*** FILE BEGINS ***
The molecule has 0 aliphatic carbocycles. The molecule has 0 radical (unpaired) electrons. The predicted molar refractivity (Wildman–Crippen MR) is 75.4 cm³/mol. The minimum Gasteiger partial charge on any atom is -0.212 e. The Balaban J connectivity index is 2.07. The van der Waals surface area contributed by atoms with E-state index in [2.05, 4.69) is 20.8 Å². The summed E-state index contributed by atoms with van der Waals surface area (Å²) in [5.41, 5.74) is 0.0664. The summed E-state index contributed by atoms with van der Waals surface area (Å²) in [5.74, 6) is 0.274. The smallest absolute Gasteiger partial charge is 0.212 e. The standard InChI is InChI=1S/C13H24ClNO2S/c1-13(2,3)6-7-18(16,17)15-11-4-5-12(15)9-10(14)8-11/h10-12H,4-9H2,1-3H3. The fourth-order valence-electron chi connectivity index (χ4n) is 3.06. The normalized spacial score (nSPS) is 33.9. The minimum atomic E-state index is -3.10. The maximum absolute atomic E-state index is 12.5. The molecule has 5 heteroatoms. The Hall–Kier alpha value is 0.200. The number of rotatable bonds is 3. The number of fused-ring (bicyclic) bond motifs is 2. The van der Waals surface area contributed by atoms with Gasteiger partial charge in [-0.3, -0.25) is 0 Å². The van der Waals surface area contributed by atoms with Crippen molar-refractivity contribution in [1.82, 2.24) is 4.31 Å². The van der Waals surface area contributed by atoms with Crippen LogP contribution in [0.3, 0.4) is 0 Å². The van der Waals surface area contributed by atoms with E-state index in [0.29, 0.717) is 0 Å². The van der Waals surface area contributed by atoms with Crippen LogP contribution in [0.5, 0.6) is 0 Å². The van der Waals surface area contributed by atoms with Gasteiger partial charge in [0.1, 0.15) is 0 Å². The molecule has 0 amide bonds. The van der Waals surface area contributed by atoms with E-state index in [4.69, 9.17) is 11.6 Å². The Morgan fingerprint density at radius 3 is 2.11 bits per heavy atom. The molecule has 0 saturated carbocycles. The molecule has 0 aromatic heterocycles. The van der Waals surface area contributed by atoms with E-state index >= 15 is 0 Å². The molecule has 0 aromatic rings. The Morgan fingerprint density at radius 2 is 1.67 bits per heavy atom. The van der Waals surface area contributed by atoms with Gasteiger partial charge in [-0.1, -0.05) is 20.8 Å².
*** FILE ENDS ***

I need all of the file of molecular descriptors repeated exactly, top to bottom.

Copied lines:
The molecule has 0 aliphatic carbocycles. The molecule has 0 radical (unpaired) electrons. The predicted molar refractivity (Wildman–Crippen MR) is 75.4 cm³/mol. The minimum Gasteiger partial charge on any atom is -0.212 e. The Balaban J connectivity index is 2.07. The van der Waals surface area contributed by atoms with E-state index in [2.05, 4.69) is 20.8 Å². The summed E-state index contributed by atoms with van der Waals surface area (Å²) in [5.41, 5.74) is 0.0664. The summed E-state index contributed by atoms with van der Waals surface area (Å²) in [5.74, 6) is 0.274. The smallest absolute Gasteiger partial charge is 0.212 e. The standard InChI is InChI=1S/C13H24ClNO2S/c1-13(2,3)6-7-18(16,17)15-11-4-5-12(15)9-10(14)8-11/h10-12H,4-9H2,1-3H3. The fourth-order valence-electron chi connectivity index (χ4n) is 3.06. The normalized spacial score (nSPS) is 33.9. The minimum atomic E-state index is -3.10. The maximum absolute atomic E-state index is 12.5. The molecule has 5 heteroatoms. The Hall–Kier alpha value is 0.200. The number of rotatable bonds is 3. The number of fused-ring (bicyclic) bond motifs is 2. The van der Waals surface area contributed by atoms with Gasteiger partial charge in [-0.3, -0.25) is 0 Å². The van der Waals surface area contributed by atoms with Crippen molar-refractivity contribution in [1.82, 2.24) is 4.31 Å². The van der Waals surface area contributed by atoms with Crippen LogP contribution in [0.3, 0.4) is 0 Å². The van der Waals surface area contributed by atoms with E-state index in [0.29, 0.717) is 0 Å². The van der Waals surface area contributed by atoms with Crippen LogP contribution in [0.5, 0.6) is 0 Å². The van der Waals surface area contributed by atoms with Gasteiger partial charge in [0.1, 0.15) is 0 Å². The molecule has 0 amide bonds. The van der Waals surface area contributed by atoms with E-state index in [4.69, 9.17) is 11.6 Å². The Morgan fingerprint density at radius 3 is 2.11 bits per heavy atom. The molecule has 0 saturated carbocycles. The molecule has 0 aromatic heterocycles. The van der Waals surface area contributed by atoms with E-state index >= 15 is 0 Å². The molecule has 0 aromatic rings. The Morgan fingerprint density at radius 2 is 1.67 bits per heavy atom. The van der Waals surface area contributed by atoms with Gasteiger partial charge in [-0.1, -0.05) is 20.8 Å².